Charismatic With Seatbelts

So, this morning on the way to work I was worshiping with what has been my favorite worship CD for at least four months now.  No exaggeration there!  The Hill Song United – Live in Miami double CD download has been in my CD player in my car for at least four months.  Anyway, there are a couple of times during the CD that I find myself slightly annoyed with people that I can hear in the audience who will all of  a sudden scream or yell out.  Its like I and the other worshipers are in the middle of this powerful atmosphere of worship and then all of a sudden its shattered by a piercing whistle or scream, obviously from someone who want to get attention or get there noise recorded on the live CD so that they can tell there friends, “Listen, wait for it…wait for it…There!  Did you hear that?  That scream was me!”

At this point you my reader are either for me or against me.  You are either sitting there shaking your head up-and-down and and saying, “Yah, why are people so selfish.” Or, you are shaking your head from side-to-side wondering where I am going and hoping I will put the breaks on my judgmentalness.  Well I have good news for the latter.  Not only am I putting the breaks on but I am doing a 180!

As I sat there I all of a sudden felt a serious check.  Who am I to get annoyed or angry at someone who is screaming out in the audience?  Who am I to point my finger and act as though I know what their motives are?  I am no one I tell you.  What is more, I am dead wrong!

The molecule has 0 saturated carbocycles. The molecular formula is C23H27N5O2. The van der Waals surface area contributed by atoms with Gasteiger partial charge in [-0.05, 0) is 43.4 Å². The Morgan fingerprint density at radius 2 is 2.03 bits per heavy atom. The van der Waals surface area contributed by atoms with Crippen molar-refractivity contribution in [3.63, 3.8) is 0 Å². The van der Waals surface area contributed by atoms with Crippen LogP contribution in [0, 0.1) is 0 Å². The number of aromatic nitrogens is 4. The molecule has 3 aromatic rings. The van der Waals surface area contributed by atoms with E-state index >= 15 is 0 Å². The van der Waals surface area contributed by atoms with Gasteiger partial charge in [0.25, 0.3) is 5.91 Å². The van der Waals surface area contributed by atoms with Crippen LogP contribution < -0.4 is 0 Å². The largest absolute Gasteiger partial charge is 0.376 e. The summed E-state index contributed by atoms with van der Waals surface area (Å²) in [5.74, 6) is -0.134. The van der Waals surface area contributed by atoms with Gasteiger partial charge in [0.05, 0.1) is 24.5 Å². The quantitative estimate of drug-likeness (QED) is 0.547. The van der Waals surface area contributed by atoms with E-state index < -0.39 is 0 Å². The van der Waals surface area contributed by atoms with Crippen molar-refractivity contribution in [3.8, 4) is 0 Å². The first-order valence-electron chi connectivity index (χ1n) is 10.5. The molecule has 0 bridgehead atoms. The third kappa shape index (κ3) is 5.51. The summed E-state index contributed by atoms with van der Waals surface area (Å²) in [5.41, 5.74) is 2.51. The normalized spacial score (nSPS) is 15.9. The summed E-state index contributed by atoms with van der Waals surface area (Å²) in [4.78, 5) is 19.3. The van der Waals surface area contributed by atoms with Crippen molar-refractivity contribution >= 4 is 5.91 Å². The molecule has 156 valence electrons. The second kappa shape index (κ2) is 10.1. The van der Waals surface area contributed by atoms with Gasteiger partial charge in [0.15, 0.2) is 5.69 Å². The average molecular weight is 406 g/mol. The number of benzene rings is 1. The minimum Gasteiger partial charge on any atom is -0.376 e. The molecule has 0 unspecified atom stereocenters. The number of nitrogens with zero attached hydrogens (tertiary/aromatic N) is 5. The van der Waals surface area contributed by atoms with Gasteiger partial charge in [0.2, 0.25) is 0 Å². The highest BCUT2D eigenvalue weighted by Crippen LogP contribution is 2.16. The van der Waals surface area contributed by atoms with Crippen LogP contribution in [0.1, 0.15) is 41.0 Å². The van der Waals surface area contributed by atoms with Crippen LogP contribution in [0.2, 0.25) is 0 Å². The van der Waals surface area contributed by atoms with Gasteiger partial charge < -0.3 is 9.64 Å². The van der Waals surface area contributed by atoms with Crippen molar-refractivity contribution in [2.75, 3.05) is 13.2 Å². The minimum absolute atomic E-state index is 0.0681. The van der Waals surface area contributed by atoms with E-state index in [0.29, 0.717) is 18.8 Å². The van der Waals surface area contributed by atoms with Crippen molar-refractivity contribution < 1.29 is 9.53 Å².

I began to consider phrases that I have heard concerning the display of emotion during time of worship in the church.  Many of these phrases, not all of them, but many came from quite dead or dying believers whose last experience with God was at church camp when they were fourteen.  I can still hear one elderly pastor’s wife telling me, “We don’t need any emotionalism or pew* hopping in the church.”  Then there is a good pastor friend of mine who likes to say that he is “Charismatic with a seatbelt on.”  Now initially I was far more in agreement with these  assessments as I saw them as checks against the potential for emotionalism running rampant in the Body of Christ.  As of this morning I am fully against them and see them as straightjackets on the move of the Spirit and basically a form of control and a “quenching of the Spirit.”

Now hear me out.  I am a big proponent of what I like to describe as “reciprocating tension” in all things Biblical.  In other words, being a human myself,

I know that we have a propensity to be dramatic and to heavily lean to one side or the other.  We like to be all for or all against, especially in Western culture.  When you study church history you can see how the pendulum swings to and fro as one generation stands vehemently against a certain mode of belief and then the next stands on the other side of the room, passionately supporting the opposite stance.  Since we are thus, I believe that most of the time, the proper place is living amidst the tension between the two extremes.  For this reason, I initially liked the idea of being “Charismatic with seatbelts.”  Until this morning.